An important item to include in your lawn and home winterization plans is your sprinkler system. Trust us, frozen sprinkler pipes aren’t any fun for anyone.
In this issue, we’ll tell you what to do.
Even if you don’t consider yourself to be particularly handy, you should be able to fully winterize your sprinkler system by following these simple steps.
Turn off the water before the freezing temps arrive.
Yes, this is Southern California…but it can still get cold. To protect the main shut-off valve of your sprinkler system, wrap it with a cover. While you’re at it, make sure that any aboveground piping is covered.
Adjust the automatic controls.
Most sprinkler systems contain “off” and “rain-mode” settings. While you can use the rain-mode setting to prevent the valves from opening with water, you can also turn the power off from the controller. The only downside to that is that you’ll probably have to re-program all of your settings when you crank the system back up.
Drain the water that’s still in the line.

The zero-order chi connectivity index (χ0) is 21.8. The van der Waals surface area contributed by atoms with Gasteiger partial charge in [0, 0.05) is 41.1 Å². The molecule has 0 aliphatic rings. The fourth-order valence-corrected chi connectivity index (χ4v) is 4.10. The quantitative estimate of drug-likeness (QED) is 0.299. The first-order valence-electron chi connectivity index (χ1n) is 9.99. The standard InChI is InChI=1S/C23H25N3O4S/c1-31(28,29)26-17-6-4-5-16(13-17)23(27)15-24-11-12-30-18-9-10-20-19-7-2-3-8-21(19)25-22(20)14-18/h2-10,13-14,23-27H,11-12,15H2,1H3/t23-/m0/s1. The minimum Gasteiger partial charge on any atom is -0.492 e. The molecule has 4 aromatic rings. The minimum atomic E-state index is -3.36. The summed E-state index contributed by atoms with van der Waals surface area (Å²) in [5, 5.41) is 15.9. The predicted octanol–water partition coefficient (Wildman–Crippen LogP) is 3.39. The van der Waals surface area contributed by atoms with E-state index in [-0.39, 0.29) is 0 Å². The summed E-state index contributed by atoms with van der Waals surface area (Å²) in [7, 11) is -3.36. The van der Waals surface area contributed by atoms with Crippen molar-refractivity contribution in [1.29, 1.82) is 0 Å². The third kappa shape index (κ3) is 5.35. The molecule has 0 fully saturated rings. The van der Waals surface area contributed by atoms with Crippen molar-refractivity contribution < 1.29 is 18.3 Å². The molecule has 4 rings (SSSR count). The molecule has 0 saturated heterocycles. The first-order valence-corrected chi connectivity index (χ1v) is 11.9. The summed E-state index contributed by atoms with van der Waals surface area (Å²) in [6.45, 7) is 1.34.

Locate the “backflow” tab that prevents water from the sprinkler from flowing back into the house, and close it. Then, open the manual drain valve. Relying upon gravity, this should help the water stream out.
Use air compressor to get our all water.
While the step above is important, pipes that are underground can shift over time, which can lead to shallow areas where water can accumulate and sit. To address this, keep the backflow valves closed, and connect the air hose from an air compressor to the blow-out cap.
You should be able to clean a typical PVC system by adjusting the compressor to 80 psi.
For all of your landscaping needs, call us here at Juniper Landscape Company. Our number is 619-334-9464.